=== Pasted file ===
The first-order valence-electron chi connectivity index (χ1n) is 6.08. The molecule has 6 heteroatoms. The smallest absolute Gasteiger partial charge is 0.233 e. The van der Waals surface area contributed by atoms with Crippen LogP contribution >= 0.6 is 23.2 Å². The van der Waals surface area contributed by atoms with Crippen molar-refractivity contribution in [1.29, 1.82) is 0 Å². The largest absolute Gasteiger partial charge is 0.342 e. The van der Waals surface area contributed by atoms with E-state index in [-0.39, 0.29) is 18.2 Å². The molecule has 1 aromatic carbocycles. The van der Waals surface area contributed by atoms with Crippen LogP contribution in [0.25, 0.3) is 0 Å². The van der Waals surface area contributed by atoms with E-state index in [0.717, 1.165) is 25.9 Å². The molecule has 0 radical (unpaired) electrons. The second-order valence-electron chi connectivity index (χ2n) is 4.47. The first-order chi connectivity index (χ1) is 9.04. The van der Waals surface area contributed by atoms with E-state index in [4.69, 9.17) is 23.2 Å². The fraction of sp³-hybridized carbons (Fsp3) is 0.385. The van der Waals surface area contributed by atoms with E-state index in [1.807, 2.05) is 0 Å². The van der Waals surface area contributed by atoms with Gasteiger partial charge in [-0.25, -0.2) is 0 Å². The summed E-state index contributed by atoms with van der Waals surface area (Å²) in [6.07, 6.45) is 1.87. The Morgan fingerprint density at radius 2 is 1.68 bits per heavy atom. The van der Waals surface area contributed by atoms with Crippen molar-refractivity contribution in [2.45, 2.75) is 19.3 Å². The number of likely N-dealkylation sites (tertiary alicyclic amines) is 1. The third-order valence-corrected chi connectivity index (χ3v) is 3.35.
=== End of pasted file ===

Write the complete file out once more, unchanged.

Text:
The first-order valence-electron chi connectivity index (χ1n) is 6.08. The molecule has 6 heteroatoms. The smallest absolute Gasteiger partial charge is 0.233 e. The van der Waals surface area contributed by atoms with Crippen LogP contribution >= 0.6 is 23.2 Å². The van der Waals surface area contributed by atoms with Crippen molar-refractivity contribution in [1.29, 1.82) is 0 Å². The largest absolute Gasteiger partial charge is 0.342 e. The van der Waals surface area contributed by atoms with E-state index in [-0.39, 0.29) is 18.2 Å². The molecule has 1 aromatic carbocycles. The van der Waals surface area contributed by atoms with Crippen LogP contribution in [0.25, 0.3) is 0 Å². The van der Waals surface area contributed by atoms with E-state index in [0.717, 1.165) is 25.9 Å². The molecule has 0 radical (unpaired) electrons. The second-order valence-electron chi connectivity index (χ2n) is 4.47. The first-order chi connectivity index (χ1) is 9.04. The van der Waals surface area contributed by atoms with E-state index in [4.69, 9.17) is 23.2 Å². The fraction of sp³-hybridized carbons (Fsp3) is 0.385. The van der Waals surface area contributed by atoms with E-state index in [1.807, 2.05) is 0 Å². The van der Waals surface area contributed by atoms with Gasteiger partial charge in [-0.25, -0.2) is 0 Å². The summed E-state index contributed by atoms with van der Waals surface area (Å²) in [6.07, 6.45) is 1.87. The Morgan fingerprint density at radius 2 is 1.68 bits per heavy atom. The van der Waals surface area contributed by atoms with Crippen molar-refractivity contribution in [2.45, 2.75) is 19.3 Å². The number of likely N-dealkylation sites (tertiary alicyclic amines) is 1. The third-order valence-corrected chi connectivity index (χ3v) is 3.35.